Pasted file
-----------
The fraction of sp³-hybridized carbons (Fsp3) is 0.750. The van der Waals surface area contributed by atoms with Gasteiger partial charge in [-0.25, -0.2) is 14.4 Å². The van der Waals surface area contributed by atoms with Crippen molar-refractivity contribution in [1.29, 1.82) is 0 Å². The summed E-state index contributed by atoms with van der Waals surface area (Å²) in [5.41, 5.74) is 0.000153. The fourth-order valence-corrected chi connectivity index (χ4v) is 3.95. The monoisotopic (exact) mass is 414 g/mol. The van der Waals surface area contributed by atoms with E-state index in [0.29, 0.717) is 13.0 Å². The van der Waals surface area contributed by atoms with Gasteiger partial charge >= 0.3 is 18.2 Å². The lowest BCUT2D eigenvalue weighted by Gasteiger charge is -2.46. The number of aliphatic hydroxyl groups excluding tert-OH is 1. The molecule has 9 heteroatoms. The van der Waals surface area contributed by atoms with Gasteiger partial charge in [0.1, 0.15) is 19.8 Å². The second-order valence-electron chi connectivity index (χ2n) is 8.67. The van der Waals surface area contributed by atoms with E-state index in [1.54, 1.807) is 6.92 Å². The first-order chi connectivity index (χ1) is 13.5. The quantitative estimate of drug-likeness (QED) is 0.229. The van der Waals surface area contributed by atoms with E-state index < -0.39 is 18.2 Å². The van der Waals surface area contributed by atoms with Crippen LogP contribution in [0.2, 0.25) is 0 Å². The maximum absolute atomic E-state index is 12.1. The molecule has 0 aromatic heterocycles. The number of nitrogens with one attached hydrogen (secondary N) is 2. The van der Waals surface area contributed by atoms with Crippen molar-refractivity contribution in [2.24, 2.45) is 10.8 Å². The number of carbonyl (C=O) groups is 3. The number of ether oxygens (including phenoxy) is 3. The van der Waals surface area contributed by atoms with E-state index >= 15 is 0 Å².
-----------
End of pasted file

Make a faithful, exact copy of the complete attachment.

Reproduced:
The fraction of sp³-hybridized carbons (Fsp3) is 0.750. The van der Waals surface area contributed by atoms with Gasteiger partial charge in [-0.25, -0.2) is 14.4 Å². The van der Waals surface area contributed by atoms with Crippen molar-refractivity contribution in [1.29, 1.82) is 0 Å². The summed E-state index contributed by atoms with van der Waals surface area (Å²) in [5.41, 5.74) is 0.000153. The fourth-order valence-corrected chi connectivity index (χ4v) is 3.95. The monoisotopic (exact) mass is 414 g/mol. The van der Waals surface area contributed by atoms with E-state index in [0.29, 0.717) is 13.0 Å². The van der Waals surface area contributed by atoms with Gasteiger partial charge >= 0.3 is 18.2 Å². The lowest BCUT2D eigenvalue weighted by Gasteiger charge is -2.46. The number of aliphatic hydroxyl groups excluding tert-OH is 1. The molecule has 9 heteroatoms. The van der Waals surface area contributed by atoms with Gasteiger partial charge in [0.1, 0.15) is 19.8 Å². The second-order valence-electron chi connectivity index (χ2n) is 8.67. The van der Waals surface area contributed by atoms with E-state index in [1.54, 1.807) is 6.92 Å². The first-order chi connectivity index (χ1) is 13.5. The quantitative estimate of drug-likeness (QED) is 0.229. The van der Waals surface area contributed by atoms with E-state index < -0.39 is 18.2 Å². The van der Waals surface area contributed by atoms with Crippen LogP contribution in [0.2, 0.25) is 0 Å². The maximum absolute atomic E-state index is 12.1. The molecule has 0 aromatic heterocycles. The number of nitrogens with one attached hydrogen (secondary N) is 2. The van der Waals surface area contributed by atoms with Crippen molar-refractivity contribution in [2.24, 2.45) is 10.8 Å². The number of carbonyl (C=O) groups is 3. The number of ether oxygens (including phenoxy) is 3. The van der Waals surface area contributed by atoms with E-state index >= 15 is 0 Å².